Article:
The SEC’s Division of Enforcement talks a lot about valuing voluntary and proactive cooperation and remediation by companies. Yet less often do companies see some tangible evidence that such efforts can actually translate to meaningful benefits. That’s because the decision not to pursue an enforcement action (an ideal cooperation benefit) is generally non-public. And extensive publicity about a cooperation benefit just draws more attention to the circumstances, perhaps complicating the cooperating company’s public relations considerations.
A recent low-key, settled administrative order, however, offers some tangible evidence. In brief, the company buys and sells freight capacity to transport goods. A former trader at the company allegedly overstated the value of some contracts. A supervisor learned about an instance of that and management looked into the situation over the next month. The company then initiated an internal investigation (which also identified more issues) and self-reported the situation to the SEC.
The SEC’s order identifies the company’s cooperation and remediation steps and resolves the matter on favorable terms – neither-admit-nor-deny basis, cease and desist non-fraud charges (books & records and internal controls), fairly minimalist recitation of the factual circumstances, no disgorgement, no civil penalty, no undertakings, and no press release or speech. Per the order, the company:
- “provided relevant documents” to the SEC;
- “made employees available for interviews” by the SEC;
- “provided assistance in obtaining relevant information from third parties”; and
- “presented findings from its internal investigation” to the SEC.
The company’s other remediation efforts included:
- “creation of an internal controls remediation steering committee”;
- “retention of outside experts to analyze and correct its control failures”;
- “hiring of additional personnel to bolster its internal controls processes”;
- “adopting policies, procedures, controls, and training to prevent the recurrence of similar events”;
- terminating the trader who allegedly overvalued the contracts;
- the company “later terminated, demoted, or placed on performance improvement plans additional employees for their insufficient oversight”; and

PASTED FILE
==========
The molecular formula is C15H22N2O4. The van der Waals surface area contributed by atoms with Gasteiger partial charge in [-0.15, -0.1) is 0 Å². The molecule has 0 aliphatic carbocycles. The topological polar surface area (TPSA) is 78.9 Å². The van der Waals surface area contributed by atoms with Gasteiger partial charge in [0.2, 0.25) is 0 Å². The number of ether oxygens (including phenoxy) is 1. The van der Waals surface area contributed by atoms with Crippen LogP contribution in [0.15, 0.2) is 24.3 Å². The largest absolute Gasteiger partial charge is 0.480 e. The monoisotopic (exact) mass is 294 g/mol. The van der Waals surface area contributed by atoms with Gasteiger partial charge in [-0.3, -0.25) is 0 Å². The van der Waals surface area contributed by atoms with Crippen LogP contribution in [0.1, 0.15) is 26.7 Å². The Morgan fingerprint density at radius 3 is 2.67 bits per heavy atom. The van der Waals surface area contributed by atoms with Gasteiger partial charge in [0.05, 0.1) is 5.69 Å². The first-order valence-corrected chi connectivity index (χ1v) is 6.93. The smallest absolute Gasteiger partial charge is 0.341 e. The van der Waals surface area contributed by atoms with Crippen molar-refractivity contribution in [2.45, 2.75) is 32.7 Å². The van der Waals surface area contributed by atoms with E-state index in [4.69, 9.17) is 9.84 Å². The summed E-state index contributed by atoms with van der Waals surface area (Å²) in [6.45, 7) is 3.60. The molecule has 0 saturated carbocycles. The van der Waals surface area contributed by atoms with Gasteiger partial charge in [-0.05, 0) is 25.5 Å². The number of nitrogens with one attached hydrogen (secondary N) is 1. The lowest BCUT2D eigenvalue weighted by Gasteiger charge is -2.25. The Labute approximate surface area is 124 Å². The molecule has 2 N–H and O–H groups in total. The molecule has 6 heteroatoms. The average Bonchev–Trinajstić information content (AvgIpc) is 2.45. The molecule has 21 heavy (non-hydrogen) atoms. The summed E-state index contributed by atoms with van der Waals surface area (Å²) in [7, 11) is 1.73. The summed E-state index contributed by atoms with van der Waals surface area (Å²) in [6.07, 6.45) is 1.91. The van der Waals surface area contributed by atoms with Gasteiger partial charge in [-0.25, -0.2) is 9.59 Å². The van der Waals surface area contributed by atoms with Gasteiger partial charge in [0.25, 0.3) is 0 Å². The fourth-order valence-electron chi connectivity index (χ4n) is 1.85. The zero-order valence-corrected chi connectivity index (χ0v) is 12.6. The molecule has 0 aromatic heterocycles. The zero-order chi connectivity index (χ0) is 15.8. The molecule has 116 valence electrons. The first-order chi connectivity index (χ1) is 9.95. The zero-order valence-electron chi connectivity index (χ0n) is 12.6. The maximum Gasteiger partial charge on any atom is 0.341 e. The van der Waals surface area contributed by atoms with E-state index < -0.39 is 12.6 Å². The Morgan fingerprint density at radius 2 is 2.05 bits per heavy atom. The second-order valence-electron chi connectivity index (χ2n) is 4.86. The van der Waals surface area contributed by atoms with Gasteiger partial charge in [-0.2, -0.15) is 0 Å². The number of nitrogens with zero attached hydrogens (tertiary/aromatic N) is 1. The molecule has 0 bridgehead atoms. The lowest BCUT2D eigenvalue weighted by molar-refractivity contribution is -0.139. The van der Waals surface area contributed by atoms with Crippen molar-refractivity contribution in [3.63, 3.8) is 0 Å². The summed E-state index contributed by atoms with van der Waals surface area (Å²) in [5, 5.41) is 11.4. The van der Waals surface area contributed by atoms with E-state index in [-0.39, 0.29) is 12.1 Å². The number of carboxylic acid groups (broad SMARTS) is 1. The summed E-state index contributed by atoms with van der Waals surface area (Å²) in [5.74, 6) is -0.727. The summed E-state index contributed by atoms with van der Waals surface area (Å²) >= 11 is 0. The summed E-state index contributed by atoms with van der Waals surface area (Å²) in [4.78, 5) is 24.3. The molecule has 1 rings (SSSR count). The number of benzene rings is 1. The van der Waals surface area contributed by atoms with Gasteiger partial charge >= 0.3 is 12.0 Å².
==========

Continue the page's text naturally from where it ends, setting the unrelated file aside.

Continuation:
- “without the staff’s prompting or involvement…[the company] pursued and clawed back incentive compensation from 26 current or former [company] officers and directors due to [the company’s] false financial statements.”
The company ultimately restated some of its financials (due mostly, but not entirely, to conduct by the trader, who is litigating separately against the SEC).
Takeaway: If a potential issue arises, entities should promptly consult with independent outside counsel to discuss the proactive investigatory, self-remediation, and self-reporting steps that may make sense given the particular circumstances. Obviously, the SEC can't and won't agree up front to resolve a matter on certain terms. Yet entities that decline to undertake any such proactive compliance measures certainly decrease their chances at obtaining an outcome akin to the above.
This publication is designed to provide general information on pertinent legal topics. The statements made are provided for educational purposes only. They do not constitute legal or financial advice nor do they necessarily reflect the views of Holland & Hart LLP or any of its attorneys other than the author. This publication is not intended to create an attorney-client relationship between you and Holland & Hart LLP. Substantive changes in the law subsequent to the date of this publication might affect the analysis or commentary. Similarly, the analysis may differ depending on the jurisdiction or circumstances. If you have specific questions as to the application of the law to your activities, you should seek the advice of your legal counsel.